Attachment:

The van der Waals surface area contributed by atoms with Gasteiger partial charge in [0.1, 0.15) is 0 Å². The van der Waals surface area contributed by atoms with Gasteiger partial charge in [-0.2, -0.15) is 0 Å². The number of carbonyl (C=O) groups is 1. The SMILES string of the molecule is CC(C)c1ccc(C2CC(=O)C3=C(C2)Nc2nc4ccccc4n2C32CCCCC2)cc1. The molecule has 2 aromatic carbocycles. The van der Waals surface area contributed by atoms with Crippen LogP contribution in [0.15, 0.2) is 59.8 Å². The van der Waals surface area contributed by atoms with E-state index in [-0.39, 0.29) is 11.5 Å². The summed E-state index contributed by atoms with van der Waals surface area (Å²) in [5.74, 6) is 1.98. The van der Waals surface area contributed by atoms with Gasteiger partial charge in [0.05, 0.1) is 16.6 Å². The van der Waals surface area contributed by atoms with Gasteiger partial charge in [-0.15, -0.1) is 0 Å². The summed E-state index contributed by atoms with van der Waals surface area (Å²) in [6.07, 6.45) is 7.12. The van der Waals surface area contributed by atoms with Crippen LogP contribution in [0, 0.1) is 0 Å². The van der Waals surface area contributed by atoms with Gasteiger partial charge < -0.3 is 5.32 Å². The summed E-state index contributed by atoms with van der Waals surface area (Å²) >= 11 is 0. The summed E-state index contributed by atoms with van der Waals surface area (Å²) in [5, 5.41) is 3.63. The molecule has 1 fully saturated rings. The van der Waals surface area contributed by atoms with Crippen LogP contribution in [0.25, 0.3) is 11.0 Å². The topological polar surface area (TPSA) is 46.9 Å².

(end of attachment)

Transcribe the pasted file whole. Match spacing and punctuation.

The van der Waals surface area contributed by atoms with Gasteiger partial charge in [0.1, 0.15) is 0 Å². The van der Waals surface area contributed by atoms with Gasteiger partial charge in [-0.2, -0.15) is 0 Å². The number of carbonyl (C=O) groups is 1. The SMILES string of the molecule is CC(C)c1ccc(C2CC(=O)C3=C(C2)Nc2nc4ccccc4n2C32CCCCC2)cc1. The molecule has 2 aromatic carbocycles. The van der Waals surface area contributed by atoms with Crippen LogP contribution in [0.15, 0.2) is 59.8 Å². The van der Waals surface area contributed by atoms with E-state index in [-0.39, 0.29) is 11.5 Å². The summed E-state index contributed by atoms with van der Waals surface area (Å²) in [5.74, 6) is 1.98. The van der Waals surface area contributed by atoms with Gasteiger partial charge in [0.05, 0.1) is 16.6 Å². The van der Waals surface area contributed by atoms with Gasteiger partial charge in [-0.15, -0.1) is 0 Å². The summed E-state index contributed by atoms with van der Waals surface area (Å²) in [6.07, 6.45) is 7.12. The van der Waals surface area contributed by atoms with Crippen LogP contribution in [0, 0.1) is 0 Å². The van der Waals surface area contributed by atoms with Gasteiger partial charge < -0.3 is 5.32 Å². The summed E-state index contributed by atoms with van der Waals surface area (Å²) >= 11 is 0. The summed E-state index contributed by atoms with van der Waals surface area (Å²) in [5, 5.41) is 3.63. The molecule has 1 fully saturated rings. The van der Waals surface area contributed by atoms with Crippen LogP contribution in [0.25, 0.3) is 11.0 Å². The topological polar surface area (TPSA) is 46.9 Å².